Jacob is truly unpleasant, but so brilliantly written that he’s hardly even aware of it himself for most of the book. Of course, this is perfectly sensible – how many of us actually think we are awful people? Jacob’s sense of self-loathing however, is ingrained in every page, less so at the beginning and ebbs and flows throughout, but gradually working into a crescendo ending with the last two heartbreaking lines. It again shows such skill that I wanted to smack/kick/kill Jacob for most of the book and yet he had me sobbing when I reached the last page.

I suppose in this day and age he would be known as a Sociopath – and in fact if you read the list of Sociopath social traits on this page you would think that Ms McCann made a note of all those character traits and started with Jacob using this as a base. What I don’t understand , even though I’ve re-read the first chapters several times to get a gleaning of it, is WHY he did what he did at Beaurepair. I can’t see any reason for it, other than he just “wanted to”.

I pitied him, immensely, because I could tell that he wasn’t going to change, but I pitied Ferris even more because he’d fallen in love with the wrong man, and that’s something I can relate to, big time. But Ferris was a grown man, and he had plenty of choices to cast Jacob aside – and could have done – and didn’t. He even dumped poor Nathan without a word, and as far as I know nothing more than a shirt looted from Basing to run off with a man who he knew he couldn’t change. He was taking a risk too, as at that point he didn’t even know if Jacob was going to be acquiescent to a homosexual relationship and he was leaving behind an established one for an uncertain future. But I guess I understand that. Better to leave a lesser love for the promise of The Big One. And Jacob could have been The Big One if he hadn’t’ve stuffed it up, like he stuffed everything up.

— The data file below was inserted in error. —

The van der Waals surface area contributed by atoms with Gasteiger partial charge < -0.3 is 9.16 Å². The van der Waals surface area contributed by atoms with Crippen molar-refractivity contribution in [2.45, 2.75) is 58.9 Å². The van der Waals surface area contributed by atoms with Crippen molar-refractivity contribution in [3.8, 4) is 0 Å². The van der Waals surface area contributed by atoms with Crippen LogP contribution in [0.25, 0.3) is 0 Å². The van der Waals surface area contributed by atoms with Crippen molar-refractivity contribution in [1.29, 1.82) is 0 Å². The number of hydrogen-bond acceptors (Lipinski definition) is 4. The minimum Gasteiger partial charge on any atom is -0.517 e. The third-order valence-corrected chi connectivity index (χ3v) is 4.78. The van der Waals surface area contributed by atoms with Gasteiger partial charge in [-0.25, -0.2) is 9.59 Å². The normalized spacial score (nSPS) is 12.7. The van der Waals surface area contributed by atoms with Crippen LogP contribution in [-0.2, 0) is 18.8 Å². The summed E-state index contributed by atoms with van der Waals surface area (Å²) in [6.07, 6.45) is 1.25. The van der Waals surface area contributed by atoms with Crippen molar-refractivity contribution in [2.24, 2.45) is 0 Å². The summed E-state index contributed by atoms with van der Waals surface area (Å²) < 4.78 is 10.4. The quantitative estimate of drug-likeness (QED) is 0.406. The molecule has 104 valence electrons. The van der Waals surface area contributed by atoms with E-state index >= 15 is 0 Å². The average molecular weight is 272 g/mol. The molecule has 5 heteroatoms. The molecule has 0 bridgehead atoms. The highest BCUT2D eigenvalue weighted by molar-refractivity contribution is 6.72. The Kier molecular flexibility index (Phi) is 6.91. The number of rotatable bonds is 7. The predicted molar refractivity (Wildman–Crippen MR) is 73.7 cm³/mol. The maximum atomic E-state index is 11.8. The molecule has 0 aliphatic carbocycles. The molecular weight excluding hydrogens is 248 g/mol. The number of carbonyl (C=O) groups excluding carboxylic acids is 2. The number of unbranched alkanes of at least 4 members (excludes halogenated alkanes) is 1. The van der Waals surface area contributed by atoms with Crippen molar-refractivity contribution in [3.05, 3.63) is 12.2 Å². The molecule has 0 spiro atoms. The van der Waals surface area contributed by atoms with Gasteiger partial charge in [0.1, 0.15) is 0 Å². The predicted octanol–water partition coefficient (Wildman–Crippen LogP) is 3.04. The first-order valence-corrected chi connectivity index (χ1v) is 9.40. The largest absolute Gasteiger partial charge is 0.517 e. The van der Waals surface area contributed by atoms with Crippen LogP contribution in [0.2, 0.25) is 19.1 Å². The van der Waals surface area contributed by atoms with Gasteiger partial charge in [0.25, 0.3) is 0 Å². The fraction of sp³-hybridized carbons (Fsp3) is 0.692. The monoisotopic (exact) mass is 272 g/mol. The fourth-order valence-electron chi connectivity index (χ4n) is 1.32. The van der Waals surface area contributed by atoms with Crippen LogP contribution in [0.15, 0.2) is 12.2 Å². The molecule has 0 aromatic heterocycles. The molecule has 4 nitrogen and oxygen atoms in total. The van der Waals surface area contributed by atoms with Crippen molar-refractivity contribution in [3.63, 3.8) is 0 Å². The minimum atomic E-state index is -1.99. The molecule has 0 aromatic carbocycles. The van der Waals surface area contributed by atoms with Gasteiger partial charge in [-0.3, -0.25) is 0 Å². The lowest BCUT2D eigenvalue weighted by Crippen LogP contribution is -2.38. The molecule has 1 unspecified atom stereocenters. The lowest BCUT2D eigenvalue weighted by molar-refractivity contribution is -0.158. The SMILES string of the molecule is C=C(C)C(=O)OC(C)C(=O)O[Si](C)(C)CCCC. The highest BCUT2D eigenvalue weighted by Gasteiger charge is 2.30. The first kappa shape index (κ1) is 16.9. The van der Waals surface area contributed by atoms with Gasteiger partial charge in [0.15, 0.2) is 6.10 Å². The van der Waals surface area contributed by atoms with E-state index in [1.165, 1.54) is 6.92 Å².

As a nice change this book wasn’t OKhomo (everyone’s gay and everyone’s OK about it) and I didn’t expect it to be as it isn’t a Romance and I was expecting it to be an accurate historical novel. In fact the men are’nt “GAY” at all, in the way that we would know it today, they’ve both been married and allegedly in love with their wives. They both consider marrying again. Ferris I think knows his sexuality better than Jacob (who is more opportunist – I think he would have had Nathan had he offered himself up) but Jacob is (I think) drawn to Ferris first as a friend and then finds he love him. But the risks they run are very real, are reflected in every single sexual encounter they have, even when they are “safe” in Ferris’s Aunt’s house in London. I did wonder about the wooden floorboards and the wooden beds though as I found it difficult to imagine it would have been easy to muffle the sounds of male sex which can be quite acrobatic. But the danger is there, hanging, lynching, burning – all of them a very real dange, even though even then, they knew that proof would have been needed.